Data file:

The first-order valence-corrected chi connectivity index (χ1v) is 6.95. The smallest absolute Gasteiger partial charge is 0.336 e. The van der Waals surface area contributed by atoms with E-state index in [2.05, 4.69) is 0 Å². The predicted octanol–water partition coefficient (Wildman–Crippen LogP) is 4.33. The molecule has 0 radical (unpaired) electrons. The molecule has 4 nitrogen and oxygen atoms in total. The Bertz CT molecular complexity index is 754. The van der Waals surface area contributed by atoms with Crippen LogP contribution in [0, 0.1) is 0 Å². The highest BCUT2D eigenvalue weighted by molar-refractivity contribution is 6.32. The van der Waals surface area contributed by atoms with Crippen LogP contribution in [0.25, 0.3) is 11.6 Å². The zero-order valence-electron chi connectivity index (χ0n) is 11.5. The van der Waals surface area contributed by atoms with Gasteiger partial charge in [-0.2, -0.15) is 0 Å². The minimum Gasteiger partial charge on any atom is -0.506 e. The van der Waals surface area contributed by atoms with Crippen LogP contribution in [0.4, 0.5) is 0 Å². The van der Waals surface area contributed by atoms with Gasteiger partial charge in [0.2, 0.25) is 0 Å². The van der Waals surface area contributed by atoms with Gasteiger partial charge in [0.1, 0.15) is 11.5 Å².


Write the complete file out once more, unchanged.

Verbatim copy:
The first-order valence-corrected chi connectivity index (χ1v) is 6.95. The smallest absolute Gasteiger partial charge is 0.336 e. The van der Waals surface area contributed by atoms with E-state index in [2.05, 4.69) is 0 Å². The predicted octanol–water partition coefficient (Wildman–Crippen LogP) is 4.33. The molecule has 0 radical (unpaired) electrons. The molecule has 4 nitrogen and oxygen atoms in total. The Bertz CT molecular complexity index is 754. The van der Waals surface area contributed by atoms with Crippen LogP contribution in [0, 0.1) is 0 Å². The highest BCUT2D eigenvalue weighted by molar-refractivity contribution is 6.32. The van der Waals surface area contributed by atoms with Crippen LogP contribution in [0.25, 0.3) is 11.6 Å². The zero-order valence-electron chi connectivity index (χ0n) is 11.5. The van der Waals surface area contributed by atoms with Gasteiger partial charge in [-0.2, -0.15) is 0 Å². The minimum Gasteiger partial charge on any atom is -0.506 e. The van der Waals surface area contributed by atoms with Crippen LogP contribution in [0.4, 0.5) is 0 Å². The van der Waals surface area contributed by atoms with Gasteiger partial charge in [0.2, 0.25) is 0 Å². The van der Waals surface area contributed by atoms with Gasteiger partial charge in [0.1, 0.15) is 11.5 Å².